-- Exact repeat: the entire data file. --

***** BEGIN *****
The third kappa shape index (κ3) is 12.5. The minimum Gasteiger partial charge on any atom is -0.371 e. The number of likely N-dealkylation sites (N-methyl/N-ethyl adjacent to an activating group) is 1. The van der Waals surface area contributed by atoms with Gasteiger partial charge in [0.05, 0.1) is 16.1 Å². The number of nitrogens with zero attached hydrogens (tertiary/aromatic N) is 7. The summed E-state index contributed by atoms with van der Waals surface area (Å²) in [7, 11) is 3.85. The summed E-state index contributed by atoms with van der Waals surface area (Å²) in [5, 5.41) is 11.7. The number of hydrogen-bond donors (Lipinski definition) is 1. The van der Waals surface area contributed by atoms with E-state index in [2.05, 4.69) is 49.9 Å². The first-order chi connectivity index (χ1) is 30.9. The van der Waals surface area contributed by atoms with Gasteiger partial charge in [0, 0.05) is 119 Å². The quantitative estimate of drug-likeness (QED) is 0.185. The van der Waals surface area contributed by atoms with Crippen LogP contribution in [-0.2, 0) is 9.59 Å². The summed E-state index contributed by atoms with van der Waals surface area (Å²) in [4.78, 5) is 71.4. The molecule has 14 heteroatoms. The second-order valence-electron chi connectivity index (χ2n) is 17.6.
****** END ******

The third kappa shape index (κ3) is 12.5. The minimum Gasteiger partial charge on any atom is -0.371 e. The number of likely N-dealkylation sites (N-methyl/N-ethyl adjacent to an activating group) is 1. The van der Waals surface area contributed by atoms with Gasteiger partial charge in [0.05, 0.1) is 16.1 Å². The number of nitrogens with zero attached hydrogens (tertiary/aromatic N) is 7. The summed E-state index contributed by atoms with van der Waals surface area (Å²) in [7, 11) is 3.85. The summed E-state index contributed by atoms with van der Waals surface area (Å²) in [5, 5.41) is 11.7. The number of hydrogen-bond donors (Lipinski definition) is 1. The van der Waals surface area contributed by atoms with E-state index in [2.05, 4.69) is 49.9 Å². The first-order chi connectivity index (χ1) is 30.9. The van der Waals surface area contributed by atoms with Gasteiger partial charge in [0, 0.05) is 119 Å². The quantitative estimate of drug-likeness (QED) is 0.185. The van der Waals surface area contributed by atoms with Crippen LogP contribution in [-0.2, 0) is 9.59 Å². The summed E-state index contributed by atoms with van der Waals surface area (Å²) in [4.78, 5) is 71.4. The molecule has 14 heteroatoms. The second-order valence-electron chi connectivity index (χ2n) is 17.6.